Swans Cygnes a La Chantilly Recipe


Bouchon Bakery (The Thomas Keller Library)These are very old-fashioned, and I love them for this reason and also because they remind me of happy days cooking at La Rive, a restaurant in the Hudson Valley, when I was a young chef. They’re a great thing to make with kids and are fun to present at the table. Work carefully when piping the batter so that you have nicely shaped bodies and elegantly curved necks don’t forget the cute little beaks.

If you have two ovens, use them, as the necks and the bodies bake for different times, and pate a choux generally bakes best in the center of the oven. You will have extra batter, but it’s a good idea to pipe extra bodies and heads/necks so you can use the best ones or pipe and freeze the extras to bake another time.

  • Yield: 8 swans


  • Pate a Choux for Eclairs
  • 2½ tbsp ½ cup (150 g) Pastry Cream
  • 2 tbsp ¾ cups (150 g) Basic Buttercream at room temperature
  • 1 small batch Sweetened Whipped Cream
  • Powdered sugar for dusting
How to Make It
  1. Position the racks in the upper and lower thirds of the oven and preheat the oven to 375°F (standard). Line two sheet pans with parchment paper and pipe a bit of pate a choux under each corner to attach the paper to the pans. Fill the spray bottle with water.
  2. Fill the pastry bag with the plain tip with about 80 grams/½ cup of the pate a choux for the heads and necks. Fill the pastry bag with the #829 star tip with the remaining pate a choux for the bodies.
  3. For the bodies
  4. Use about 50 grams of pate a choux for each body: Begin by piping the rounded neck end of one body on one of the sheet pans, then continue piping, pulling the bag farther away each time, to narrow the body, and finally twisting the bag to create a tail. Repeat to form a total of 8 bodies.
  5. For the heads and necks
  6. Use about 5 grams of pate a choux for each head and neck: Pipe a head ½ to ¾ inch in diameter on the second baking sheet, then continue piping an S shape, stopping short of completing the final curve of the S. Form a small beak by piping a dab of pate a choux on the head and pulling the bag away from the head to narrow it and form a point. Repeat to form a total of 8 heads/necks.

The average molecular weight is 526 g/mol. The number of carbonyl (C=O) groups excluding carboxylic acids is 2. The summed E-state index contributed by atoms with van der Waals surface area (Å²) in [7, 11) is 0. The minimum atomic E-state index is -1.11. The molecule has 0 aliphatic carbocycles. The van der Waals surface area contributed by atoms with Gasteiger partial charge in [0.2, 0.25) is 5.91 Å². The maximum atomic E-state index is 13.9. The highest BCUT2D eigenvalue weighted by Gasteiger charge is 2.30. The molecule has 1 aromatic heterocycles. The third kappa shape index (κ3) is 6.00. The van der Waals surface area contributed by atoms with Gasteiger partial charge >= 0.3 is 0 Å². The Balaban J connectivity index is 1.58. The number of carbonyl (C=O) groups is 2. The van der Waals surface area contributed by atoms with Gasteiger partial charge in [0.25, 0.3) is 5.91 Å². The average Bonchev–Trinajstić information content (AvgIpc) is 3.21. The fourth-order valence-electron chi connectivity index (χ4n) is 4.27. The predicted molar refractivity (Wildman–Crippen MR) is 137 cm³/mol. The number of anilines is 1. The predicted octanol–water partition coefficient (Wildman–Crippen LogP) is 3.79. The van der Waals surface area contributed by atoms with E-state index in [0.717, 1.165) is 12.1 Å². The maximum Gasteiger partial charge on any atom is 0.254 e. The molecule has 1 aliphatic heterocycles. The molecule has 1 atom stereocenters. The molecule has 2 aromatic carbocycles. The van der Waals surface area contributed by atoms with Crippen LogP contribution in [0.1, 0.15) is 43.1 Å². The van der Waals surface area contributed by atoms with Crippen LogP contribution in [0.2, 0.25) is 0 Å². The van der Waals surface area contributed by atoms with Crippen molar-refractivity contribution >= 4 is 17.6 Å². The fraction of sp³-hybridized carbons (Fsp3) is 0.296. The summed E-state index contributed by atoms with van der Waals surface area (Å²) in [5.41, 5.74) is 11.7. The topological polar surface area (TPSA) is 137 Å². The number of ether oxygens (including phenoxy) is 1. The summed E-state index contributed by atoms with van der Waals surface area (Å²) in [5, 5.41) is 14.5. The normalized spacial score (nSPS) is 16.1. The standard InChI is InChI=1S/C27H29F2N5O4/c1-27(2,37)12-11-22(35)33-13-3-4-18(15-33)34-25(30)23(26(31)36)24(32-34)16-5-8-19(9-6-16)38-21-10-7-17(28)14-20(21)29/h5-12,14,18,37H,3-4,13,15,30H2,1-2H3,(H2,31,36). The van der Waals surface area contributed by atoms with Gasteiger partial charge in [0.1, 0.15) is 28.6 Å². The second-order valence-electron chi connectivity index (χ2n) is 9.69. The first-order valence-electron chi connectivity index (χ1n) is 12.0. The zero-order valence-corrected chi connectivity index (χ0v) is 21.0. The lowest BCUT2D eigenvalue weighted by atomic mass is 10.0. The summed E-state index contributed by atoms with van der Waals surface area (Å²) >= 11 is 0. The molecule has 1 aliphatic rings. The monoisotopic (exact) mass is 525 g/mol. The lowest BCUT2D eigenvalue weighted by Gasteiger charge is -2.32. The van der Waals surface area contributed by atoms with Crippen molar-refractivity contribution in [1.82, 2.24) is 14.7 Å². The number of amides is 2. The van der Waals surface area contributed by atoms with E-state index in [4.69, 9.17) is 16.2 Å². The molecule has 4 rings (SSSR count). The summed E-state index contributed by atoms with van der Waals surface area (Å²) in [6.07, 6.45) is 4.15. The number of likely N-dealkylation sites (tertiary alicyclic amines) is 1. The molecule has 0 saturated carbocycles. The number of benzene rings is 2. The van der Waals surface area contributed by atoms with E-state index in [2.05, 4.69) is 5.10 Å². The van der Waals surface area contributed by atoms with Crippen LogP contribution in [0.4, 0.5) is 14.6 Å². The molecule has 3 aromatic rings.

7. Spray the bodies, heads, and necks lightly with water. Place the bodies in the upper third of the oven and the heads/necks in the lower third. Immediately reduce the oven temperature to 350°F. After 15 minutes, turn the heads/necks over and continue to bake for 5 minutes, or until they are golden brown and dry. Because the necks are so thin, it is important to keep a close eye on them. When they are done, remove from the oven and place on a cooling rack.
  8. Continue baking the bodies, for a total of 40 minutes, at 350°F. Then reduce the heat to 325°F and bake for 10 minutes. Reduce the heat to 300°F and bake for 20 minutes longer, or until the bodies are golden brown and thoroughly cooked; they should feel light. Remove from the oven and place on a cooling rack and cool completely before filing or freezing.
  9. Using a serrated knife, cut off the top third of each body, being careful not to cut off the tails. Set the bottoms aside. Cut the tops lengthwise in half to create the wings; set aside.
  10. For the mousseline
  11. Place the pastry cream in the bowl of a stand mixer fitted with the whisk attachment and whip on medium speed until smooth. Add the buttercream and whip until well combined and smooth.
  12. Fill the pastry bag with the #867 tip with the whipped cream. Spoon the mousseline into the bodies. Beginning at the back end, pipe a spiral of the whipped cream over the mousseline in each body. Arrange the wings on the swans, gently pushing the cut sides of the wings into the whipped cream, just to anchor them. Do the same with the heads/necks. Dust the swans with powdered sugar and serve immediately.

Leave A Reply

%d bloggers like this: